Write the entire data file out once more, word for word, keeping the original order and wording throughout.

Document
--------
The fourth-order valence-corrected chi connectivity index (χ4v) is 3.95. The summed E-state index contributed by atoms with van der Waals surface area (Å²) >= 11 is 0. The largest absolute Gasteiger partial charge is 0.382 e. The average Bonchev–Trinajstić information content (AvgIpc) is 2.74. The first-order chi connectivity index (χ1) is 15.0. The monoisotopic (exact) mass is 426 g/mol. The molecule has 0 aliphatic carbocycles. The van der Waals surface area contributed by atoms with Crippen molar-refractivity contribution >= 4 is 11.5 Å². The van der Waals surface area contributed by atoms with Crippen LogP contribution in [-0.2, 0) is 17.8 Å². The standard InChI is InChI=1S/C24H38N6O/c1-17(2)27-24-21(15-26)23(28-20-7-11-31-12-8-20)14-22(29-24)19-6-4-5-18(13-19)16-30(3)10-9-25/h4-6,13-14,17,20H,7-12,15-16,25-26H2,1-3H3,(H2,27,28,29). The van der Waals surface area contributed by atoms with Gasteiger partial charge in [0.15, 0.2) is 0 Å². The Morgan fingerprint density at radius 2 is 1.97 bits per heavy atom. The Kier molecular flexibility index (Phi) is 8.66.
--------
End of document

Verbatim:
The fourth-order valence-corrected chi connectivity index (χ4v) is 3.95. The summed E-state index contributed by atoms with van der Waals surface area (Å²) >= 11 is 0. The largest absolute Gasteiger partial charge is 0.382 e. The average Bonchev–Trinajstić information content (AvgIpc) is 2.74. The first-order chi connectivity index (χ1) is 15.0. The monoisotopic (exact) mass is 426 g/mol. The molecule has 0 aliphatic carbocycles. The van der Waals surface area contributed by atoms with Crippen molar-refractivity contribution >= 4 is 11.5 Å². The van der Waals surface area contributed by atoms with Crippen LogP contribution in [-0.2, 0) is 17.8 Å². The standard InChI is InChI=1S/C24H38N6O/c1-17(2)27-24-21(15-26)23(28-20-7-11-31-12-8-20)14-22(29-24)19-6-4-5-18(13-19)16-30(3)10-9-25/h4-6,13-14,17,20H,7-12,15-16,25-26H2,1-3H3,(H2,27,28,29). The van der Waals surface area contributed by atoms with Gasteiger partial charge in [0.15, 0.2) is 0 Å². The Morgan fingerprint density at radius 2 is 1.97 bits per heavy atom. The Kier molecular flexibility index (Phi) is 8.66.